But to shorten my story, in the middle of this black period, I received help from many people and specially from my career coach. I didn’t even know that tailored career coaching existed. This person gave me three wonderful presents that I didn’t understand at first. She said: 1) – Relax and take time to talk to people, 2) – She said MOOC and 3) – Never ask for a job when you are unemployed. It makes no sense, right? However, like in the fairy tales, these three presents were unpacked in the right moment and changed completely my professional life.

The first one helped me to be more open, more curious about people around me, their life and what they have to tell me. I listened and cared. The second made me curious and took me to a wonderful online course: Open Networked Learning that allowed me to acquire new professional skills, meet new people, network and discover that I love to facilitate online groups and the pedagogy behind. The third present was the weirdest but finally I understood that sometimes is better to make a job that suits you, people will be more interested in you if you come with something to offer instead of asking.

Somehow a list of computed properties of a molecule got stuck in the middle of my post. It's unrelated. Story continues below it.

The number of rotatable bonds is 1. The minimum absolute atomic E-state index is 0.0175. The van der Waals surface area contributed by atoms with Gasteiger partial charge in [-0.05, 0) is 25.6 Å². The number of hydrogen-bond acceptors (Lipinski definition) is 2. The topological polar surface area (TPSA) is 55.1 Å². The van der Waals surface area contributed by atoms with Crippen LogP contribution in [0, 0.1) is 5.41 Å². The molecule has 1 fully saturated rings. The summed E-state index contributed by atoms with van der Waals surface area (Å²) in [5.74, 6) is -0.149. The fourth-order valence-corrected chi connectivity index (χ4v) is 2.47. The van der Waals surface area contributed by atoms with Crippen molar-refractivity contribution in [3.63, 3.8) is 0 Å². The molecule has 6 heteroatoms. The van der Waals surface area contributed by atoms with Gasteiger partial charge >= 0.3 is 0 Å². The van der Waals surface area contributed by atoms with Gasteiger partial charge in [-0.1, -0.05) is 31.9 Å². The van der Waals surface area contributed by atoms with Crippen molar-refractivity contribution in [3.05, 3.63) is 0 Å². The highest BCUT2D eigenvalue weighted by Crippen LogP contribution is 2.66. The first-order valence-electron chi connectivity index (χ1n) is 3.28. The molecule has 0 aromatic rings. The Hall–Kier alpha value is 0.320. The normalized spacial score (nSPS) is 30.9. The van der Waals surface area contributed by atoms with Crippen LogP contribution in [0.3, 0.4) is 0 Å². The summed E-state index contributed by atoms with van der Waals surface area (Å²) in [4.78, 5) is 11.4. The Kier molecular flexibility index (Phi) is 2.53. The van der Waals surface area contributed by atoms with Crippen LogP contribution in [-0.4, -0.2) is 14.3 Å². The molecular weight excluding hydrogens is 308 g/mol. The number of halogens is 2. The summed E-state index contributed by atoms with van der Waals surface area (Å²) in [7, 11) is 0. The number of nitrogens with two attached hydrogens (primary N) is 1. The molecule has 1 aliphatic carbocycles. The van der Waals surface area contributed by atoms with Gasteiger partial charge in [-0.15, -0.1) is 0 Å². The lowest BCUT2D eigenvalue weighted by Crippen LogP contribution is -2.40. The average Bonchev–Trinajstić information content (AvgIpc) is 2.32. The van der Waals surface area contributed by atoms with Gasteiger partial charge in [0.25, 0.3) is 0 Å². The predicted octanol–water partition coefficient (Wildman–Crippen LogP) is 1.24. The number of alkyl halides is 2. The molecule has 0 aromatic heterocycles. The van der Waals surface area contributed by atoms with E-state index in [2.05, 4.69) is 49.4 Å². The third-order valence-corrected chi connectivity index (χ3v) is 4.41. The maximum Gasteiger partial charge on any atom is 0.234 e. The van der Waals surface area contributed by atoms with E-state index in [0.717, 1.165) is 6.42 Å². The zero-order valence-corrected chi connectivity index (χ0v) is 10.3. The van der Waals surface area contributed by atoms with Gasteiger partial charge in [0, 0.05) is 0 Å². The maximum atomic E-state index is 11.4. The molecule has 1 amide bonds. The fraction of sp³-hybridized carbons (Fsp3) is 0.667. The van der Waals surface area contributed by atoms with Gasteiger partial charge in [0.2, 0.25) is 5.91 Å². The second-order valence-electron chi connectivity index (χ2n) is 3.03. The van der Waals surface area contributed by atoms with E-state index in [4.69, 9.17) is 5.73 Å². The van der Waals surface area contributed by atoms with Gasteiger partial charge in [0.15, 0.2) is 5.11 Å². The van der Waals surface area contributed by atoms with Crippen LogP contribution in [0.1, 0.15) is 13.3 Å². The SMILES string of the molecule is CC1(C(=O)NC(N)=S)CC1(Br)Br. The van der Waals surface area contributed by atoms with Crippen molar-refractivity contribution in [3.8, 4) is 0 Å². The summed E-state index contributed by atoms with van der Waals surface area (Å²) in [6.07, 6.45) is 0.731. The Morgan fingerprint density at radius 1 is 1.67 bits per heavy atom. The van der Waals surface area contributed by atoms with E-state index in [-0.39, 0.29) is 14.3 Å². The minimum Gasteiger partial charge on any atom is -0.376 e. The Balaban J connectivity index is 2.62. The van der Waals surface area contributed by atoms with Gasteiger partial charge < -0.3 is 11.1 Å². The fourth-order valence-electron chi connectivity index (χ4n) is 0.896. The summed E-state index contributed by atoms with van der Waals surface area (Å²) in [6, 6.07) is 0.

This present helped me to get a job.

I also learned many more things about myself and people around. Some tips that I would like to share here:

  • Be proactive, Network. No one knows better than you what you want and can do.

  • Life is uncertain. Living with uncertainties is the new black.

  • Be positive and surround yourself with friends.

  • Allow yourself some grieving but keep it short.

  • Don’t get angry at people, shit happens. Focus on a solution.

  • Don’t be afraid. Get rid of fear paralysis.

  • Help others.

  • Don’t sit and wait for help. People will help you better after you help yourself.

  • Invest in your future: take courses, have a career coach. Choose well!

Thanks for listening! And good luck!

No comments here
Why not start the discussion?